Science Advocates Call for an End to Misleading Tactics

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Last week The Center for Science in the Public Interest (CSPI) circulated a press release (enclosed) lauding television host Rosie O'Donnell for turning down an offer to become a spokesperson for Frito-Lay's "Wow" chips. CSPI is campaigning against the right of consumers to purchase snack foods that, like "Wow," contain the FDA-approved fat substitute olestra.

CSPI's use of Rosie O'Donnell in their scare campaign represents a new low for the group. CSPI implies falsely that Ms. O'Donnell turned down the endorsement deal because she agrees with CSPI that olestra is unsafe. The facts are entirely to the contrary. In an interview with the American Council on Science and Health (ACSH), Ms. O'Donnell's agent, Risa Shapiro, explained that food-safety questions were never even considered in the decision not to endorse the chips. "Rosie gets asked to do [endorsements] all the time. Just because she turned down a deal to do a reading club promotion doesn't mean she thinks reading is bad," said Shapiro, clearly irritated over the misuse of her client's good name.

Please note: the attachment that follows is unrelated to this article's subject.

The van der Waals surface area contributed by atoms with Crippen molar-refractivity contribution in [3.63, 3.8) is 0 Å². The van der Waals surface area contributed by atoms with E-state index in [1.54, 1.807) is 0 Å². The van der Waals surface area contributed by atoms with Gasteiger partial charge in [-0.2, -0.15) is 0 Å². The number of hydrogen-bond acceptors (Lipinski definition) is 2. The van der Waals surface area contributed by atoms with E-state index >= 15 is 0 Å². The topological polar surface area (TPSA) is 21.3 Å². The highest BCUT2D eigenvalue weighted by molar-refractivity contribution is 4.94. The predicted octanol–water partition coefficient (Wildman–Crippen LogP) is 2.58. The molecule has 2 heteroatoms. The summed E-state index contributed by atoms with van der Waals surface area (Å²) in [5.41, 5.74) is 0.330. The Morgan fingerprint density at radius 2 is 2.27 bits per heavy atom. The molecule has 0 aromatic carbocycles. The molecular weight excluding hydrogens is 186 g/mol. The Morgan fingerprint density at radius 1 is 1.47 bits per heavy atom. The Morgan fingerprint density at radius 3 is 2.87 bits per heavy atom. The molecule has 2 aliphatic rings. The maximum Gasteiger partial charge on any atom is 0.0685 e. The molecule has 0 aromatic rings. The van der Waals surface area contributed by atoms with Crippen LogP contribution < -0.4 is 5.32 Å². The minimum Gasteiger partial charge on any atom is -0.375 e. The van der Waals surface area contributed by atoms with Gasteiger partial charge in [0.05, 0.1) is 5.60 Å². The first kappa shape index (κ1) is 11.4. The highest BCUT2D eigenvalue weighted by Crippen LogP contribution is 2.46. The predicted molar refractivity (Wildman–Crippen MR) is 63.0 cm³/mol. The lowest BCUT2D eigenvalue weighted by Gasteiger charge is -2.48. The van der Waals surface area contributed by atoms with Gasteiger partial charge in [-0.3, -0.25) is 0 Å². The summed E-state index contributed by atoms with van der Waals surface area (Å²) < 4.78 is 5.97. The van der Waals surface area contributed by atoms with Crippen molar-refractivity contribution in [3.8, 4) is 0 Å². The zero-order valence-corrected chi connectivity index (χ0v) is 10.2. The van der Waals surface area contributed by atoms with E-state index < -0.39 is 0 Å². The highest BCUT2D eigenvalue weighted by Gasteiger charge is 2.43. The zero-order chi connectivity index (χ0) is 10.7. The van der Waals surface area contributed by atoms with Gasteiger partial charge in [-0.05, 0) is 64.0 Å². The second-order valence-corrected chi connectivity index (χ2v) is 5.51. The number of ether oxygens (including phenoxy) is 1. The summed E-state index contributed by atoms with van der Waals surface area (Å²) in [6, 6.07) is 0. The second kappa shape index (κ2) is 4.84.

According to ACSH President Dr. Elizabeth Whelan, "the FDA followed a common-sense, scientific approach when it cleared olestra's first regulatory hurdle. The agency concluded that olestra is intrinsically safe. Now consumers can use their own judgment in deciding when and how often to incorporate olestra into a well-balanced, varied diet." And, said Dr. Whelan," while olestra, like all other foods and additives, is not perfect, its potential benefits should make it a positive addition to the American diet."